Mideast Talks Make No Headway
Palestinian negotiators in U.S.-backed talks with Israel are pushing for a deep Israeli pullback on the West Bank and a freeze on settlement construction there.
But with the talks in their second day, Palestinian negotiator Saeb Erekat said Tuesday there was no progress. He called the two demands “the main indicators where we are headed.”
Erekat spoke during a break in meetings with U.S. mediator Dennis Ross at a government office building in Virginia. The talks were shifted there to keep cameras and reporters at arm’s length.
Today, the Palestinian delegation will be expanded to take up Palestinian requests for an airport in Gaza and a safe corridor slicing across Israel to connect that territory with areas of the West Bank now under Palestinian control.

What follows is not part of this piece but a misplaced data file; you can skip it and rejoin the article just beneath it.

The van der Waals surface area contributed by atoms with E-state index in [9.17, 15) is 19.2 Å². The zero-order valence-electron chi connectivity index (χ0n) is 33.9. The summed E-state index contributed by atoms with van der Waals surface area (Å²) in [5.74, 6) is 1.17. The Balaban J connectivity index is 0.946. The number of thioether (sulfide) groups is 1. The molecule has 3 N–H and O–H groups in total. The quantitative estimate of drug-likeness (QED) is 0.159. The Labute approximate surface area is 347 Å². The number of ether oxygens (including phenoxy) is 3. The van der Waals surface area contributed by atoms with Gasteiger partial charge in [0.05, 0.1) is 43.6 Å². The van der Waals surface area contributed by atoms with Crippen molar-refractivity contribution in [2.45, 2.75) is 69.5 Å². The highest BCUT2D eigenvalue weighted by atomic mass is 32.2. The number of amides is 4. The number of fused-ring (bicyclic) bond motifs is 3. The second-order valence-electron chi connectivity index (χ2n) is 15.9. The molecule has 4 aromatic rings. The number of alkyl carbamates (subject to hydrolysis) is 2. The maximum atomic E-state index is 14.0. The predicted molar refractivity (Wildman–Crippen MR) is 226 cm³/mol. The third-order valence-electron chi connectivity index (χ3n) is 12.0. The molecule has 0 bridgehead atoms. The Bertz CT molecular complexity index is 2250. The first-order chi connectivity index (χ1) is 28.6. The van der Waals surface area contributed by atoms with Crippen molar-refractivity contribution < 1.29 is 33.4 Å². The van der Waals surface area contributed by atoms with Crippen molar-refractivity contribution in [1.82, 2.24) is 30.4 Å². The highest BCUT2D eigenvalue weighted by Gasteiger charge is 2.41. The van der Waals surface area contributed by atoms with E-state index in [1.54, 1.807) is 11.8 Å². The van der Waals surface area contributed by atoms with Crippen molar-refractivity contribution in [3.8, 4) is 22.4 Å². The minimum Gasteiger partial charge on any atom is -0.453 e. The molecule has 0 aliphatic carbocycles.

The Palestinians have the backing of the Clinton administration in insisting on another Israeli pullback and a freeze on settlement building.
The sessions Tuesday were marked by expressions of concern by Israel that its security requires more cooperation from the Palestinian Authority in moving against terrorists.
U.S. State Department spokesman James P. Rubin said, meanwhile, that Palestinian leader Yasser Arafat is “working very hard” to shield Israel from terrorist attack.
“A 100 percent effort, however, is something you can only judge over time,” Rubin said.
The Israelis and Palestinians took up a heavy agenda presented to them by Secretary of State Madeleine Albright. It includes a U.S. call for Israel to yield more West Bank territory to Arafat and to stop building homes for Jews there.
In Jerusalem on Tuesday, the Israeli Housing Ministry confirmed that Israel will begin building the first 1,000 homes next year in a new Jewish neighborhood in a disputed part of the city. The announcement prompted government critics there to charge that Israel isn’t serious about reaching an accord in the peace talks in Washington.